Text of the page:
It used to be that mid-life crises were the kind of thing that could make a person feel like their life was over and there was no hope to make things better in the rest of their lives. But with the ever-expanding financial power of the Baby Boomer generation wielding greater and greater influence, attitudes are shifting in a major way and Hollywood is starting to reflect that with its offerings.
Jane Fonda in particular, at age 80, has found huge success the last three years on the Netflix sitcom “Grace & Frankie,” and she’s likely to find big success at the box office this weekend as well with the solid comedy “Book Club.” The story of four women (the others are Diane Keaton, Candice Bergen and Mary Steenburgen) who are lifelong friends with a monthly book club, and the comedic upheavals they experience when they read the “Fifty Shades of Grey” trilogy, it’s a solid comedy that gives its ace cast of veterans a chance to shine.
At the same time, Melissa McCarthy is also addressing a similar theme of reclaiming one’s magic in middle age with her latest comedy “Life of the Party,” which opened to so-so business last weekend. The story of a frumpy suburban mom who goes back to college alongside her freshman daughter after her husband abruptly dumps her, and finds excitement in the school’s party scene and a torrid fling with a hunky student, “Life” has some huge laughs but overall falls flatter than a three-day-old keg of beer.
In “Book Club,” Fonda plays Vivian, a powerhouse businesswoman who never married, opting for a string of affairs after breaking up with the one great potential love of her life, Arthur (Don Johnson). Bergen plays Sharon, a federal judge who hasn’t dated in the 18 years since she divorced, but now faces the awkward dilemma of a dual engagement party for her son and her ex-husband, who’s now engaged to a much younger bimbo.
Rounding out the foursome are Keaton as Diane, a recent widow whose two grown daughters are constantly over-protecting her from life, and Steenburgen as Carol, a long-time married woman whose husband Bruce (Craig T. Nelson) has lost his ability his sexual prowess and consequently his zest for life. When Vivian declares that her pick for the ladies’ book club is the “50 Shades” trilogy, reading about the salacious sex life of its couple throws a spark into their lives.
Carol jumps into online dating, with hilarious results coming from an evening with George (Richard Dreyfuss), while Vivian runs into Arthur again and has to weigh whether it’s time to finally stop running. Diane has a hysterical meeting with a wealthy pilot named Mitchell (Andy Garcia) but is afraid to let her daughters know she’s intrigued by another man just a year after her husband’s death, and Carol tries everything from dance lessons to slipping Bruce a Viagra to wake him up.
“Book Club” has some significant charms, as it brings together eight enormously appealing actors who don’t land the big roles anymore and gives them a fun situations to play in. It’s the kind of movie that will make you grin throughout and laugh pretty often, while keeping the schmaltz under control.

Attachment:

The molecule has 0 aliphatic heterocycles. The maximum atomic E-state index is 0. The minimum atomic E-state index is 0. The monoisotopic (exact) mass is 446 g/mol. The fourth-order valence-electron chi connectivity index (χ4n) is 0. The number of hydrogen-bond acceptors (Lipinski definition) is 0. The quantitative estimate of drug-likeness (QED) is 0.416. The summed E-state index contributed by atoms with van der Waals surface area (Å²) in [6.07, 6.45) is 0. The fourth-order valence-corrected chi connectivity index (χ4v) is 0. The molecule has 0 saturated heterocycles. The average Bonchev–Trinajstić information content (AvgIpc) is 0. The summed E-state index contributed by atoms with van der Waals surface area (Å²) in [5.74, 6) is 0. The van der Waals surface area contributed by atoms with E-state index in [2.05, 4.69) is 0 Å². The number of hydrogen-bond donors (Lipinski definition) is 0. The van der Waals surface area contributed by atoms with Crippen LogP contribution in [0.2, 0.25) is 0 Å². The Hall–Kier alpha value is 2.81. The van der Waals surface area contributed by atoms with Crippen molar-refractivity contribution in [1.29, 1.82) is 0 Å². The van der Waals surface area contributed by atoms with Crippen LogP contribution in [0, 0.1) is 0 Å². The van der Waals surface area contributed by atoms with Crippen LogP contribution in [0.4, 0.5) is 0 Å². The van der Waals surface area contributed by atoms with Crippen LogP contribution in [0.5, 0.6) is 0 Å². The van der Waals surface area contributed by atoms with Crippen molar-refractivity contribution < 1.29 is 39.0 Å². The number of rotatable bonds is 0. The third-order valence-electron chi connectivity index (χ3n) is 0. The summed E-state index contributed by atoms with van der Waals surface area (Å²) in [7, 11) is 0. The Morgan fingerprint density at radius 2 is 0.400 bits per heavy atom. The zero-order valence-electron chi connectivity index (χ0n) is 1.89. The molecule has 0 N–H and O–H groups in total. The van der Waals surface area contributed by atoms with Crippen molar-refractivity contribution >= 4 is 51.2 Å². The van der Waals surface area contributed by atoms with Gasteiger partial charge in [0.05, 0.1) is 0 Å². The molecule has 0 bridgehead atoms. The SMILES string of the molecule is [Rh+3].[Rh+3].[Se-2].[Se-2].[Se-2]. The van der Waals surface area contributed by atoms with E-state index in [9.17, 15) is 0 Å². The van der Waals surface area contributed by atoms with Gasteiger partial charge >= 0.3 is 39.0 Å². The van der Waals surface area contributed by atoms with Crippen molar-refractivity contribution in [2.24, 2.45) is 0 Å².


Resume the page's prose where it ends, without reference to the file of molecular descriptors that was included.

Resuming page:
However, it’s also very predictable , with co-writer/director Bill Holderman rotating the four couple’s stories over and over throughout. But for those who prefer character-driven stories over superhero smackdowns, this is one “Club” you’ll want to join.
Whereas “Book Club” makes its female foursome eminently relatable, “Party” ultimately fails because of the fact that no rational human being would act like any of the characters in the film. McCarthy’s Deanna goes from being a frumpy loser to party-loving wild woman simply because her daughter Amanda (Adria Arjona) puts some new lipstick on her, adds a little pizzazz to her hair and rearranges her top to show some cleavage.
Deanna and Amanda both wind up sneaking out of frat boys’ rooms the next morning, with Deanna revealing that she had a rowdy night with a hunky guy named Jack (Luke Benward), who can’t stop texting her and pushing her further into a fling. As her ex-husband Dan (Matt Walsh) quickly announces his engagement to stunning real estate magnate Marcie (Julie Bowen), Deanna has to decide when she’ll stop being a doormat and start making some big steps of her own in life.
“Party” has a few very funny scenes, particularly a restaurant showdown with Deanna taking on Dan and Marcie that leads to a big surprise, and an awkward classroom presentation in which Deanna’s nerves make her sweat so much she appears ready to drip right off the screen into the theater. But overall, only Deanna and her best friend Christine (Maya Rudolph at her best) register as fully developed characters, with everyone else either flat or constantly changing their personalities to earn cheap laughs.
Worst of all, the movie feels like it reached its logical conclusion at 80 minutes and the filmmakers opted to pad it out another 25 minutes so that viewers wouldn’t feel shortchanged. McCarthy co-wrote this with her husband Ben Falcone, who also directs, but the pairing isn’t a fruitful one. Their prior two films together as co-writer and director, “Tammy” and “The Boss,” were her only non-blockbusters to date, making one wish that McCarthy would find someone else to party with when making actual movies. n
“Book Club” GRADE: B
“Life of the Party” GRADE: C